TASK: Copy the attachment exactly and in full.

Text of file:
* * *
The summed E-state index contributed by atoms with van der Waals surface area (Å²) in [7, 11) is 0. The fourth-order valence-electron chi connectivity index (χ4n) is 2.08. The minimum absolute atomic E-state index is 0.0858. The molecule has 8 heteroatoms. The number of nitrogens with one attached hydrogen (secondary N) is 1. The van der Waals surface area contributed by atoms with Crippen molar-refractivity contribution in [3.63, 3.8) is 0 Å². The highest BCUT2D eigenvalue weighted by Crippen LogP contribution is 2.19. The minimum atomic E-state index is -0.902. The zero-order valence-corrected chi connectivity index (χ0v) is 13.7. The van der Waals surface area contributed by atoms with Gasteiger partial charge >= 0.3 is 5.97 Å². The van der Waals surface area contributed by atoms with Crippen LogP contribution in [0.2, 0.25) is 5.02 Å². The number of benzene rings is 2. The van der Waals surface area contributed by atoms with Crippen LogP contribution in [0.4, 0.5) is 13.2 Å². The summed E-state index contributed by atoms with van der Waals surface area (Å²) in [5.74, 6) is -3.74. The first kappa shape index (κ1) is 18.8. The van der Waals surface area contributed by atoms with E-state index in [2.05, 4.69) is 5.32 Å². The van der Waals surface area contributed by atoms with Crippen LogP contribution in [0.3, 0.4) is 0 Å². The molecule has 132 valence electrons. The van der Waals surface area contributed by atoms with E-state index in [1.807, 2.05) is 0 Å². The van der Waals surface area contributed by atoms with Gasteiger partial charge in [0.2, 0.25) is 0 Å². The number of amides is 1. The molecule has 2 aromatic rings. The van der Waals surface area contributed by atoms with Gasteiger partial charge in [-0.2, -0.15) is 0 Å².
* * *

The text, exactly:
The summed E-state index contributed by atoms with van der Waals surface area (Å²) in [7, 11) is 0. The fourth-order valence-electron chi connectivity index (χ4n) is 2.08. The minimum absolute atomic E-state index is 0.0858. The molecule has 8 heteroatoms. The number of nitrogens with one attached hydrogen (secondary N) is 1. The van der Waals surface area contributed by atoms with Crippen molar-refractivity contribution in [3.63, 3.8) is 0 Å². The highest BCUT2D eigenvalue weighted by Crippen LogP contribution is 2.19. The minimum atomic E-state index is -0.902. The zero-order valence-corrected chi connectivity index (χ0v) is 13.7. The van der Waals surface area contributed by atoms with Gasteiger partial charge >= 0.3 is 5.97 Å². The van der Waals surface area contributed by atoms with Crippen LogP contribution in [0.2, 0.25) is 5.02 Å². The number of benzene rings is 2. The van der Waals surface area contributed by atoms with Crippen LogP contribution in [0.4, 0.5) is 13.2 Å². The summed E-state index contributed by atoms with van der Waals surface area (Å²) in [5.74, 6) is -3.74. The first kappa shape index (κ1) is 18.8. The van der Waals surface area contributed by atoms with E-state index in [2.05, 4.69) is 5.32 Å². The van der Waals surface area contributed by atoms with Crippen LogP contribution in [0.3, 0.4) is 0 Å². The molecule has 132 valence electrons. The van der Waals surface area contributed by atoms with E-state index in [1.807, 2.05) is 0 Å². The van der Waals surface area contributed by atoms with Gasteiger partial charge in [0.2, 0.25) is 0 Å². The number of amides is 1. The molecule has 2 aromatic rings. The van der Waals surface area contributed by atoms with Gasteiger partial charge in [-0.2, -0.15) is 0 Å².